Shop Owners running an online business need to be aware of copyrights. We’ll tell you what you need to look out for when it comes to your authorship and that of others.
Dealing with copyright is like handling cats – the better you know them, the fewer scratches there will be. Most creative people are familiar with the concept of copyrights, but they don’t really know what rules and implications are in place.
The vital question is: how can you ward off nasty lawsuits against you?
Well, we’ll be glad to lend you a hand with this short guide to help you navigate the churning waters of copyrights. Let’s tackle the basics first…
What is a copyright?
Copyright guarantees the protection of intellectual property. The law refers to intellectual property as an “artistic work”. A design can be considered an artistic work according to copyright law if it has “a property which subsists in accordance with an original arrangement of published editions”. In a nutshell, this basically means that your design must be unique. And uniqueness is on hand if an appropriate intellectual level of creation is recognisable.
Copyright protection starts with the creation of an artistic work
The moment you create an artistic work, you hold authorship and copyrights. In the event of an authorship dispute, presenting evidence of the time when your design was created can prove vital. A notary is a super safe option to document the point in time of creation. Alternatively, you can use:
As the author of the design, you decide whether and how your design will be published. It is up to you to exploit your design the way you like. You have e.g. the option of transferring usage rights of your design to one or more licensees (people who take up a license) through license agreements.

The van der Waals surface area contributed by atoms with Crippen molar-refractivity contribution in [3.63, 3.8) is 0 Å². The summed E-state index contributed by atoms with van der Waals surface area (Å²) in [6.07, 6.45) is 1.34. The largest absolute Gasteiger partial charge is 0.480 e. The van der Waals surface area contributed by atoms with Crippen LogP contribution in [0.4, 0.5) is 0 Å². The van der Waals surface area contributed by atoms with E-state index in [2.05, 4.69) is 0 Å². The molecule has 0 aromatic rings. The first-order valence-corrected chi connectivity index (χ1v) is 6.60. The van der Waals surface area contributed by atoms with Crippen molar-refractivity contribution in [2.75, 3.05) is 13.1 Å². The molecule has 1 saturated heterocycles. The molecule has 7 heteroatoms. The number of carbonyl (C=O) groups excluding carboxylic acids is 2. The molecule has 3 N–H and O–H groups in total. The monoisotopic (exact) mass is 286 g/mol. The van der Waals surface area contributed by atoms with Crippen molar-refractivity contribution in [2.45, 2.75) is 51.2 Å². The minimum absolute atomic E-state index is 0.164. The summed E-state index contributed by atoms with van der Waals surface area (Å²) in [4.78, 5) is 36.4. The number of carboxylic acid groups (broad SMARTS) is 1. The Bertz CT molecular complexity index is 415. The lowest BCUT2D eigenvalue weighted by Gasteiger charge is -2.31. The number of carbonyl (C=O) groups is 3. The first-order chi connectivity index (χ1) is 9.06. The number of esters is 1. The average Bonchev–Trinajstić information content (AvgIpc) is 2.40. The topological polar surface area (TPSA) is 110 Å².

The rights to your own design will stay in place as long as you live. Since copyright protection varies from country to country, different provisions may apply to protect your design depending on your place of residence or nationality.
What to consider when creating a T-shirt design?
Designs uploaded by you must not violate existing third-party rights or legal provisions. This includes copyright.
Artistic work protected by copyright may originate from the following areas:
- Logos of sports teams, schools and universities, organizations and clubs, movies, books, games, artists and bands
- Pictures or artwork of sports teams, schools and universities, organizations, clubs, films, books, games and bands
- Figures from films, books, comics and TV shows
- Viral content such as memes and Youtube videos
- Images from search engines or any other image not approved for commercial use
- Celebrities as well as pictures of them, even if the content was created by themselves (e.g. photos)
More information about uploading designs can be found on our homepage:
How to tell if a design is copyrighted?
Indicators of copyrights:
- The © symbol is usually placed on or around the protected image or graphic
- A watermark seal “stamped” on the images is used by way of symbols, trademarks or copyright names
- There is a subtitle or similar label indicating authorship
To find out whether a design is protected, you can try:
- A reverse image search to find out where the original came from.
- Get in touch with the source. If it’s published on a website, they will know.
How to protect your design and what can you do if your design is used by third parties?
At Spreadshirt we add watermarks to images in the high-res previews. If you notice anyone else selling your design on Spreadshirt, please email firstname.lastname@example.org. If your design should appear anywhere else on the net, please refer the matter to a lawyer. Spreadshirt cannot advise you on legal matters.
The long and the short of it
Copyright infringements can get you into hot water, but the same rules apply for everyone. Have your designs protected, be careful not to “borrow” too much and seek legal advice in case you should notice others stealing your work.
And have fun creating new and original designs!